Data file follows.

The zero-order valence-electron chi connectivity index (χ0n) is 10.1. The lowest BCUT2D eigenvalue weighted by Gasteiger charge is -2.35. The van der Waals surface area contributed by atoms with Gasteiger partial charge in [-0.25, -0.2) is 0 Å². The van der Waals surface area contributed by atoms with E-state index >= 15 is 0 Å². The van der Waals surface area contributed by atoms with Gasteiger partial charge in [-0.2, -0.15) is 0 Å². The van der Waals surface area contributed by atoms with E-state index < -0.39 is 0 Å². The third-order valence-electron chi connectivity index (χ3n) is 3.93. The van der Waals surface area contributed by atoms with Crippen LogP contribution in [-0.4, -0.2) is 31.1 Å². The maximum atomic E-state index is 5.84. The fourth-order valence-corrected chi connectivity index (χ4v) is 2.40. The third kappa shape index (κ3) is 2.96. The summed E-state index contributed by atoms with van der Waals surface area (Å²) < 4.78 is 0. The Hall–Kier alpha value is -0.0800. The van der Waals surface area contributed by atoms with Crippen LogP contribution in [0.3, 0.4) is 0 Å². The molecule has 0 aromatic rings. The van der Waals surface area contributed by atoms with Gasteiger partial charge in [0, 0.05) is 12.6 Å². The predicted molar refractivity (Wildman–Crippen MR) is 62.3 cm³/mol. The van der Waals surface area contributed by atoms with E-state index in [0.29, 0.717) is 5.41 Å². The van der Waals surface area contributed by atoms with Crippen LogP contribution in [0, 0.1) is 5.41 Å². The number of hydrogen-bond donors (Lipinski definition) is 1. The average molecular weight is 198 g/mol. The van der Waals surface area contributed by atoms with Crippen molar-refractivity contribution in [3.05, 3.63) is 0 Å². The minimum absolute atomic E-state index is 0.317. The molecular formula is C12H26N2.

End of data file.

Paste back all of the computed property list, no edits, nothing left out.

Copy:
The zero-order valence-electron chi connectivity index (χ0n) is 10.1. The lowest BCUT2D eigenvalue weighted by Gasteiger charge is -2.35. The van der Waals surface area contributed by atoms with Gasteiger partial charge in [-0.25, -0.2) is 0 Å². The van der Waals surface area contributed by atoms with E-state index >= 15 is 0 Å². The van der Waals surface area contributed by atoms with Gasteiger partial charge in [-0.2, -0.15) is 0 Å². The van der Waals surface area contributed by atoms with E-state index < -0.39 is 0 Å². The third-order valence-electron chi connectivity index (χ3n) is 3.93. The van der Waals surface area contributed by atoms with Crippen LogP contribution in [-0.4, -0.2) is 31.1 Å². The maximum atomic E-state index is 5.84. The fourth-order valence-corrected chi connectivity index (χ4v) is 2.40. The third kappa shape index (κ3) is 2.96. The summed E-state index contributed by atoms with van der Waals surface area (Å²) < 4.78 is 0. The Hall–Kier alpha value is -0.0800. The van der Waals surface area contributed by atoms with Crippen LogP contribution in [0.3, 0.4) is 0 Å². The molecule has 0 aromatic rings. The van der Waals surface area contributed by atoms with Gasteiger partial charge in [0, 0.05) is 12.6 Å². The predicted molar refractivity (Wildman–Crippen MR) is 62.3 cm³/mol. The van der Waals surface area contributed by atoms with E-state index in [0.29, 0.717) is 5.41 Å². The van der Waals surface area contributed by atoms with Crippen LogP contribution in [0, 0.1) is 5.41 Å². The number of hydrogen-bond donors (Lipinski definition) is 1. The average molecular weight is 198 g/mol. The van der Waals surface area contributed by atoms with Crippen molar-refractivity contribution in [3.05, 3.63) is 0 Å². The minimum absolute atomic E-state index is 0.317. The molecular formula is C12H26N2.